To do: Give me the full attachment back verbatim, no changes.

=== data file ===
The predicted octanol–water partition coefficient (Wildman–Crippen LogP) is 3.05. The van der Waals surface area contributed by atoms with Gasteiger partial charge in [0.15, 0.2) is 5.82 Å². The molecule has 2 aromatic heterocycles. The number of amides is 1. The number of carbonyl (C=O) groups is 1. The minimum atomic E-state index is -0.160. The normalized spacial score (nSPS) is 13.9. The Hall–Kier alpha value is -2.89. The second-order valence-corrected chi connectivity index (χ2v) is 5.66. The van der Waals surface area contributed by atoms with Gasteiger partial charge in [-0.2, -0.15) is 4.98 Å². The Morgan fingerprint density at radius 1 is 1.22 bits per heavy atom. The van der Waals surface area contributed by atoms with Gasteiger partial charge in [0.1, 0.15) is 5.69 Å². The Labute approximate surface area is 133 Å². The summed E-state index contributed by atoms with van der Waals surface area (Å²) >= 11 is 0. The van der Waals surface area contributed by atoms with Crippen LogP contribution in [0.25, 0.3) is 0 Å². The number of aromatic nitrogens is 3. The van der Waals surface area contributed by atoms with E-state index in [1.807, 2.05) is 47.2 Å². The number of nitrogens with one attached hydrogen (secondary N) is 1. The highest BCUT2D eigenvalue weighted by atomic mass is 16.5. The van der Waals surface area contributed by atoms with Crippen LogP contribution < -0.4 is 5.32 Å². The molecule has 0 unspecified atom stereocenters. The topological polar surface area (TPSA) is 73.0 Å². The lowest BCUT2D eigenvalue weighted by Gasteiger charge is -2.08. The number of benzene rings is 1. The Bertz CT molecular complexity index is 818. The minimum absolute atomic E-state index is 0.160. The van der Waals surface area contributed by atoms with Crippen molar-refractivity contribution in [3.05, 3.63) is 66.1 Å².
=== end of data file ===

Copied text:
The predicted octanol–water partition coefficient (Wildman–Crippen LogP) is 3.05. The van der Waals surface area contributed by atoms with Gasteiger partial charge in [0.15, 0.2) is 5.82 Å². The molecule has 2 aromatic heterocycles. The number of amides is 1. The number of carbonyl (C=O) groups is 1. The minimum atomic E-state index is -0.160. The normalized spacial score (nSPS) is 13.9. The Hall–Kier alpha value is -2.89. The second-order valence-corrected chi connectivity index (χ2v) is 5.66. The van der Waals surface area contributed by atoms with Gasteiger partial charge in [-0.2, -0.15) is 4.98 Å². The Morgan fingerprint density at radius 1 is 1.22 bits per heavy atom. The van der Waals surface area contributed by atoms with Gasteiger partial charge in [0.1, 0.15) is 5.69 Å². The Labute approximate surface area is 133 Å². The summed E-state index contributed by atoms with van der Waals surface area (Å²) >= 11 is 0. The van der Waals surface area contributed by atoms with Crippen LogP contribution in [0.25, 0.3) is 0 Å². The number of aromatic nitrogens is 3. The van der Waals surface area contributed by atoms with E-state index in [1.807, 2.05) is 47.2 Å². The number of nitrogens with one attached hydrogen (secondary N) is 1. The highest BCUT2D eigenvalue weighted by atomic mass is 16.5. The van der Waals surface area contributed by atoms with Crippen LogP contribution < -0.4 is 5.32 Å². The molecule has 0 unspecified atom stereocenters. The topological polar surface area (TPSA) is 73.0 Å². The lowest BCUT2D eigenvalue weighted by Gasteiger charge is -2.08. The number of benzene rings is 1. The Bertz CT molecular complexity index is 818. The minimum absolute atomic E-state index is 0.160. The van der Waals surface area contributed by atoms with Crippen molar-refractivity contribution in [3.05, 3.63) is 66.1 Å².